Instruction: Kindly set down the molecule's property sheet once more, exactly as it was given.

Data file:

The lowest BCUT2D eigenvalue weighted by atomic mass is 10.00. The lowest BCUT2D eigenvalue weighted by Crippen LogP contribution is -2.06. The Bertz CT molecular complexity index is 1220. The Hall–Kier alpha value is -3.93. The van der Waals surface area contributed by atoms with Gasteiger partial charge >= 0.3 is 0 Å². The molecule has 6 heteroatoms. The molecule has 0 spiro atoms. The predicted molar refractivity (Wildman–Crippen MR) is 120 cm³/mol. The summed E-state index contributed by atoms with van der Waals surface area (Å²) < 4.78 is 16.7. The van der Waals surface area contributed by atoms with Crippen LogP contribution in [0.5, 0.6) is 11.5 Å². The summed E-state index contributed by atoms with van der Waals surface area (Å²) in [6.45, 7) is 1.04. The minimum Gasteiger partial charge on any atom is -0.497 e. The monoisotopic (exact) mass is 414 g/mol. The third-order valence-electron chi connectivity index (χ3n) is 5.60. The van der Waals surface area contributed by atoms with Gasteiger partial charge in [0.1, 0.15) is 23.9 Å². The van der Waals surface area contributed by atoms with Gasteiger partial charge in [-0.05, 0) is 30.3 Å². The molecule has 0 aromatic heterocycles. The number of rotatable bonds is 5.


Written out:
The lowest BCUT2D eigenvalue weighted by atomic mass is 10.00. The lowest BCUT2D eigenvalue weighted by Crippen LogP contribution is -2.06. The Bertz CT molecular complexity index is 1220. The Hall–Kier alpha value is -3.93. The van der Waals surface area contributed by atoms with Gasteiger partial charge >= 0.3 is 0 Å². The molecule has 6 heteroatoms. The molecule has 0 spiro atoms. The predicted molar refractivity (Wildman–Crippen MR) is 120 cm³/mol. The summed E-state index contributed by atoms with van der Waals surface area (Å²) < 4.78 is 16.7. The van der Waals surface area contributed by atoms with Crippen LogP contribution in [0.5, 0.6) is 11.5 Å². The summed E-state index contributed by atoms with van der Waals surface area (Å²) in [6.45, 7) is 1.04. The minimum Gasteiger partial charge on any atom is -0.497 e. The monoisotopic (exact) mass is 414 g/mol. The third-order valence-electron chi connectivity index (χ3n) is 5.60. The van der Waals surface area contributed by atoms with Gasteiger partial charge in [0.1, 0.15) is 23.9 Å². The van der Waals surface area contributed by atoms with Gasteiger partial charge in [-0.05, 0) is 30.3 Å². The molecule has 0 aromatic heterocycles. The number of rotatable bonds is 5.